The 5/10 Rule

No Limit Texas Holdem, Strategy

August 14, 2007

This strategy “rule” is a key concept in NL holdem preflop play. It was originally published by Bob Ciaffone in Pot Limit & No Limit Poker. The rule is as follows:

Any time you’re considering calling a preflop bet on the basis of a combination of implied odds and position, the size of the bet relative to the effective stack size is the primary factor in whether or not you call. If it is less than 5% of the effective stacks, you have an easy call. If it’s more than 10%, you have an easy fold. Anything in between is a judgment call.

Now, this is a very dense piece of advice. Let’s break it down to understand exactly what Bob’s talking about.

Preflop Bet

It’s important to realize that the 5/10 rule is a statement about preflop implied odds. Once you get to the flop and beyond, it should be more obvious what you’re drawing to and more traditional implied odds calculations can be used. The situation where the 5/10 rule is applied is when you have action in front of you before the flop, and need to decide whether to cold call or not. Note that in NL, unlike limit holdem, cold-calling raises is frequently correct.

Implied Odds

Implied odds situations are ones in which you will win far more money if you win the hand than you will lose if you don’t. Implied odds situations arise in NL when you have a draw to a very big hand, but that draw doesn’t hit that often. You invest a little to see if it pans out, and if it does, then you (hopefully) win far more than you invested from someone with a weaker made hand. There are three basic classes of implied odds opening hands in NL holdem: small-medium pairs, suited aces, and suited connectors & 1-gappers. The pairs are looking to flop a set, and the rest a straight or flush draw (or pat hand). The 5/10 rule doesn’t really apply to weaker hands than that, although if the incoming bet is very small (<2%) you may still want to call.


It’s no big secret that position is key in NL holdem, but it’s particularly key when playing hands that won’t hit the board that frequently. This is of course the case will all hands relying on implied odds. While the goal is to flop a monster hand or good draw, reality is that the majority of the time you’ll end up holding air or a very mediocre hand like a pair of aces with no kicker or a middle pair. While these weak hands have to be abandoned to any serious action, you want to win your fair share of pots when no one else hits anything either. In order to make strong decisions with weak holdings you need to be in position.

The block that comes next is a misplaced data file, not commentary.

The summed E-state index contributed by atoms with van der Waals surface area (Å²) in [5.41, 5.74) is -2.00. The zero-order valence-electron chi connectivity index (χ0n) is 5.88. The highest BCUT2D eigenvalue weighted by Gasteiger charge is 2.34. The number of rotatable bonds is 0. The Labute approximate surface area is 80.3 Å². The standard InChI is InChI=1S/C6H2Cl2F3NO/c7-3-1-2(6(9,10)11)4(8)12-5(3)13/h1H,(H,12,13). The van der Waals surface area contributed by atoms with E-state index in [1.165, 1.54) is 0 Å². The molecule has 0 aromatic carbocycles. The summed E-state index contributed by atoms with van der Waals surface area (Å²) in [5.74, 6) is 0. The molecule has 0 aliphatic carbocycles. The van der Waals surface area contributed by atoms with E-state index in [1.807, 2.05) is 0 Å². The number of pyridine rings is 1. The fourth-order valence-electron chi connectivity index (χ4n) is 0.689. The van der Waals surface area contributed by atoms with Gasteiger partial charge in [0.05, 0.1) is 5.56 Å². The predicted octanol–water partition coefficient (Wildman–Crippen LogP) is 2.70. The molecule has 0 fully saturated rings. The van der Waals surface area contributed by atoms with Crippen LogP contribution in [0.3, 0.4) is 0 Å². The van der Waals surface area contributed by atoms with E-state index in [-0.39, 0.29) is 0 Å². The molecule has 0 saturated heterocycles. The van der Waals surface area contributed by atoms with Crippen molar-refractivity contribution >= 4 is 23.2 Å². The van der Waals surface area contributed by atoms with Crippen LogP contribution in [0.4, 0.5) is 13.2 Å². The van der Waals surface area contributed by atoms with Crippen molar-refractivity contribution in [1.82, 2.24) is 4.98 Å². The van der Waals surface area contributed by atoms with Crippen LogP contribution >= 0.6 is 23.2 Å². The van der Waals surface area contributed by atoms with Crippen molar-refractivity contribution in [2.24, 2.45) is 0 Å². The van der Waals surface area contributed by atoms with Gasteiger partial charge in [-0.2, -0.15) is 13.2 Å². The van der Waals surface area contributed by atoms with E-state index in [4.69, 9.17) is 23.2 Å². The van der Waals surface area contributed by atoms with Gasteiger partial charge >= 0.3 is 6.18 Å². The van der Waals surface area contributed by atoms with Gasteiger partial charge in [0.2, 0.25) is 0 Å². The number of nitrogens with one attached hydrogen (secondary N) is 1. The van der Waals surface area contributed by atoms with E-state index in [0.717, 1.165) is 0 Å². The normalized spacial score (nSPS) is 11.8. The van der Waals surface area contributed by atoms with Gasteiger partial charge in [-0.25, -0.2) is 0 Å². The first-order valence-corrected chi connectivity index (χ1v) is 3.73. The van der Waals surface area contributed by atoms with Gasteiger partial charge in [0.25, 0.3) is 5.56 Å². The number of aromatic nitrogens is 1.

Of course, there are two types of position. Absolute position puts you last to act. Relative position puts you last to act after an expected bet. Generally speaking, you want absolute position if the original bettor doesn’t usually continuation bet, and relative position (so you can consider a raise-steal) if he does. Without at least a decent chance of having the appropriate type of position, the 5/10 rule doesn’t apply.

Bet Size & Effective Stack Size

The 5/10 rule and indeed all implied odds thinking in big bet poker is based on this simple observation: the size of bets on future streets is a function of the current pot size, NOT of the initial blind/ante size. The 5/10 rule uses the size of the current bet as a proxy for the size of the pot after betting is completed, but the concept is still the same – you’re making sure there’s enough money behind that you get paid off if you hit. If the ratio between the bet size and stack size is too narrow, there’s not going to be enough money to pay you off. You’re priced out and need to fold.

Note that the stack sizes here are effective stack sizes – the smaller stack of you and the initial bettor. It doesn’t matter if the bet is 2% of your stack if it’s 25% of his – you can’t get paid off. If there are callers inbetween, and one of them has a larger stack than the initial bettor, it might be reasonable to think in terms of his stack size instead of the original bettor’s.


It the range between 5% and 10%, you have to use judgment about whether to call. Here are some factors to consider:

  • Be more likely to call the closer you are to 5%.
  • Be more likely to call if you the bettor stacks off a lot.
  • Be less likely to call if the bettor continuation bets frequently.
  • Be more likely to call if you expect multi-way action without a raise.
  • Be less likely to call if you have aggressive players behind you who might re-raise since you will probably have to fold if that happens.
  • Be more likely to call if you’re guaranteed position (as opposed to just likely to have it)
  • Be more likely to call if your hand is stronger ie TJs instead of 75s.
  • Be less likely to call if there is both a raise and re-raise in front of you because the action will still open when it gets back to the original raiser.
  • Be more likely to call against a tight or rockish initial raiser from early position who may well have a big pair or AK since it’s easier to get paid off by those hands.

Now you know the 5/10 rule.

This article is part of Project Cash Game No Limit Holdem - You can find more great strategy articles there.
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